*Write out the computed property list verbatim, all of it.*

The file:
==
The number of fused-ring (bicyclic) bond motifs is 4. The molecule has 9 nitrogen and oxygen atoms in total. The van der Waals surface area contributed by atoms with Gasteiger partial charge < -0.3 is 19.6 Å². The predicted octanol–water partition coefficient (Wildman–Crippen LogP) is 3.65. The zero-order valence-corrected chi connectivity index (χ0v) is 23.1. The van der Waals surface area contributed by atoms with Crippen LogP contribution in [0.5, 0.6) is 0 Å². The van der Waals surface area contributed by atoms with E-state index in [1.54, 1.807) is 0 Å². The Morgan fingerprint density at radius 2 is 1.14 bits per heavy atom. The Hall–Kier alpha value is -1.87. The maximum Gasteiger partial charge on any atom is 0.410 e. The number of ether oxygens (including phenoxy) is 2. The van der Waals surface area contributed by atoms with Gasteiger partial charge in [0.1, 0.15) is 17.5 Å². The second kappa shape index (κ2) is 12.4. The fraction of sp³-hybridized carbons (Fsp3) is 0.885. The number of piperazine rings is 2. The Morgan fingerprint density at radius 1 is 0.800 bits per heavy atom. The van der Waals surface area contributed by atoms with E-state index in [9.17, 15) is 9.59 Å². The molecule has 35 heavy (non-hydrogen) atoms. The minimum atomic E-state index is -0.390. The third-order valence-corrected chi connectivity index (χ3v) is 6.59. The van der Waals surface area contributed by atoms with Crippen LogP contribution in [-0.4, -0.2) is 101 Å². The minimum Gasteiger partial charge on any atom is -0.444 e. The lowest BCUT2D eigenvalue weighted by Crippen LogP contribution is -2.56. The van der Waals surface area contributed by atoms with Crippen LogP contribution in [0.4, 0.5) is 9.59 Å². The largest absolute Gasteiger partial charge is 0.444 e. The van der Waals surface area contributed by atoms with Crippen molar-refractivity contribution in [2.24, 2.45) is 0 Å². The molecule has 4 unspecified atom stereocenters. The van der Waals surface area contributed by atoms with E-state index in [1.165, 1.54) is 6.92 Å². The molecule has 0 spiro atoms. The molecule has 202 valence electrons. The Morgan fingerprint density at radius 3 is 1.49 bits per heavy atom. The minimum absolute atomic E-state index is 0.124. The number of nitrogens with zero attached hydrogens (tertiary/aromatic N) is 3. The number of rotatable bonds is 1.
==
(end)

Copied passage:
The number of fused-ring (bicyclic) bond motifs is 4. The molecule has 9 nitrogen and oxygen atoms in total. The van der Waals surface area contributed by atoms with Gasteiger partial charge < -0.3 is 19.6 Å². The predicted octanol–water partition coefficient (Wildman–Crippen LogP) is 3.65. The zero-order valence-corrected chi connectivity index (χ0v) is 23.1. The van der Waals surface area contributed by atoms with Crippen LogP contribution in [0.5, 0.6) is 0 Å². The van der Waals surface area contributed by atoms with E-state index in [1.54, 1.807) is 0 Å². The Morgan fingerprint density at radius 2 is 1.14 bits per heavy atom. The Hall–Kier alpha value is -1.87. The maximum Gasteiger partial charge on any atom is 0.410 e. The number of ether oxygens (including phenoxy) is 2. The van der Waals surface area contributed by atoms with Gasteiger partial charge in [0.1, 0.15) is 17.5 Å². The second kappa shape index (κ2) is 12.4. The fraction of sp³-hybridized carbons (Fsp3) is 0.885. The number of piperazine rings is 2. The Morgan fingerprint density at radius 1 is 0.800 bits per heavy atom. The van der Waals surface area contributed by atoms with E-state index in [9.17, 15) is 9.59 Å². The molecule has 35 heavy (non-hydrogen) atoms. The minimum atomic E-state index is -0.390. The third-order valence-corrected chi connectivity index (χ3v) is 6.59. The van der Waals surface area contributed by atoms with Crippen LogP contribution in [-0.4, -0.2) is 101 Å². The minimum Gasteiger partial charge on any atom is -0.444 e. The lowest BCUT2D eigenvalue weighted by Crippen LogP contribution is -2.56. The van der Waals surface area contributed by atoms with Crippen LogP contribution in [0.4, 0.5) is 9.59 Å². The largest absolute Gasteiger partial charge is 0.444 e. The van der Waals surface area contributed by atoms with Crippen molar-refractivity contribution in [2.24, 2.45) is 0 Å². The molecule has 4 unspecified atom stereocenters. The van der Waals surface area contributed by atoms with E-state index in [1.165, 1.54) is 6.92 Å². The molecule has 0 spiro atoms. The molecule has 202 valence electrons. The Morgan fingerprint density at radius 3 is 1.49 bits per heavy atom. The minimum absolute atomic E-state index is 0.124. The number of nitrogens with zero attached hydrogens (tertiary/aromatic N) is 3. The number of rotatable bonds is 1.